1) Well, first, when I say that it always worked during readings, I should be clear that not every joke worked; and the sketch definitely had some evolution from Writing 2 to Writing 5 (when it was clear that it wasn't going to work for the show).
For instance, the first version was messier because I was still learning about heightening. That is, you can't start with a joke about stalkers and then move on to a joke about "lipstick classic" because the stalker idea is so much worse. What you should do is start off small and "heighten" by moving on to more outrageous aspects. (My first version hit the Betty White/funeral joke really soon.)
So, let's be honest: not every joke is a laugh-getter. That's one reason why this sketch didn't move on.
2) My ultimate POV in this sketch was captured by the last line--corporations will do anything for profit. (That's part of the reason why the characters in this sketch are so flat and also named after people on popular bills/money: I didn't want to pick on any particular businesspeople, but on business more generally.)
But the jokes throughout are about how corporations will do anything to make money off of women. So my director asked me to partner up with some of the women in our class and see if we could revise towards that angle.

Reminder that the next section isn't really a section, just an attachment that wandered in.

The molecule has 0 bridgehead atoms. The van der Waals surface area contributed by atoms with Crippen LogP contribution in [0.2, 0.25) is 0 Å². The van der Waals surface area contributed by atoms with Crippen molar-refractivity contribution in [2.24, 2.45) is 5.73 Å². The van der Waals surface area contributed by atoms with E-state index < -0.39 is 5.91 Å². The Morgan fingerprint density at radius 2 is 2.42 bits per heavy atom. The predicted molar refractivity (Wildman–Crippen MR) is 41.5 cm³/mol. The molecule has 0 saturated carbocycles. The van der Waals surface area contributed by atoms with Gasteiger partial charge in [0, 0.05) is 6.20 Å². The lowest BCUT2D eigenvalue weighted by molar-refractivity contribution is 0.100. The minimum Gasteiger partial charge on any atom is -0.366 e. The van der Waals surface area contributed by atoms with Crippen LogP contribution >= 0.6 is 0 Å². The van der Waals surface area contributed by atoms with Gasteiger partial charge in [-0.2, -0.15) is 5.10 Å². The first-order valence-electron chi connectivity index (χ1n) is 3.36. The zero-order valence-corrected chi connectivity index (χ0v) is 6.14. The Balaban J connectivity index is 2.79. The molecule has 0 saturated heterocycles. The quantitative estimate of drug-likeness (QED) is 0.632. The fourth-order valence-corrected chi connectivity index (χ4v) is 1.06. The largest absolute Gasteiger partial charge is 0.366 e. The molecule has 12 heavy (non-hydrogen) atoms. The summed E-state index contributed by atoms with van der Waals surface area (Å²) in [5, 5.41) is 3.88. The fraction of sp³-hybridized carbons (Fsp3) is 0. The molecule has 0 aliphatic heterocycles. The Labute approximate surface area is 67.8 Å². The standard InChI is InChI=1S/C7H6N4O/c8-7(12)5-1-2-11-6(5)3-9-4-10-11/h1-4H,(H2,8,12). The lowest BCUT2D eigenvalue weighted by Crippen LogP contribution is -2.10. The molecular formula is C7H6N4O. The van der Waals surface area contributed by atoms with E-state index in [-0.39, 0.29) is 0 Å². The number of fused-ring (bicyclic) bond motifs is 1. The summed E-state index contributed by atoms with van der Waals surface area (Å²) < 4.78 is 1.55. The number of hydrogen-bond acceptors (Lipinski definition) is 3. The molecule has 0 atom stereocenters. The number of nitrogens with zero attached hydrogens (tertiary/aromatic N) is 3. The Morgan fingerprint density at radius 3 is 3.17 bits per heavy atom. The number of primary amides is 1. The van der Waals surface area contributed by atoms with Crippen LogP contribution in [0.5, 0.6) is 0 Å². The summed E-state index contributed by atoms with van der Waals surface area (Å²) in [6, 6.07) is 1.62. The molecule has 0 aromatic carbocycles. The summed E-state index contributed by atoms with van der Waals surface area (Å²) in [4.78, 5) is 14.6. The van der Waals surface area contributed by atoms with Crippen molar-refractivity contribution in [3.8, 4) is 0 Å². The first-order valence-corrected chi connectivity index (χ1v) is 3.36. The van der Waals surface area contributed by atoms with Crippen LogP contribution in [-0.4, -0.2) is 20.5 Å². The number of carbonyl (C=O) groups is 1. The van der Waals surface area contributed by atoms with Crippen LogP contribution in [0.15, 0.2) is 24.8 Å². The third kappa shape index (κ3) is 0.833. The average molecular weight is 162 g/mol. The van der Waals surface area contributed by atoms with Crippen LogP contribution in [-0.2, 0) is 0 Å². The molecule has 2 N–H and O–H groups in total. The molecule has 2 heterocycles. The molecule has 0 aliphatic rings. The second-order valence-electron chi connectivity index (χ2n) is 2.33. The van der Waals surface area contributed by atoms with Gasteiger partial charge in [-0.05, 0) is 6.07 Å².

And... well, not all collaborations are successful. I didn't want to let go of my point (corporations, grrrr!); but I tried to slant some of the terrible comments toward women, which just meant that the ending got too dark too quick: it ended with a joke about murdering women for profit, rather than murdering people for profit. (Violence against people: funny. Violence against women: less funny.)
So we had a collaborative block: I liked my POV, my director liked my premise. That's reason no. 2 why "C.R.E.A.M." isn't in the show.
3) The usual cast for a Second City show is three men and three women. Men and women do play the opposite gender in sketches, but when you can, it's probably better not to ask the audience to do extra imaginative work. (Or only to cast cross-gender for a reason.)
But our cast of Unicorns turned out to be four women and two men. (Why? Because, in the audition process, that's whom we really liked/thought we could write for.)
Conclusion: So now I had a sketch with some funny jokes in it; a strong POV (corporations, grrr!) with a strong but not identical premise (let's get money from women!); and with a mismatched gender cast. And so this sketch didn't make it into the show.
But here's another way to look at it: this sketch was killed by collaboration.
A) If my director had the same vision as I did for the sketch, we could've honed it down to where the POV and the premise matched. (And this is not uncommon: I saw lots of sketches where the writer had funny ideas, but no coherent POV--but the sketch gained a coherent POV through writer-director collaboration.)
B) And if my fellow writers and director wanted to cast the show so as to preserve this one sketch, we could have. (To be clear, we did cast the show with sketches in mind--X would be perfect for my lawyer sketch, Y would be great for your doctor sketch; but the idea of casting the whole show for one single sketch is crazy.)
So what do we learn about sketch collaboration? It's like the reed and the willow analogy people always use to discuss compromise: bend your sketch or lose it.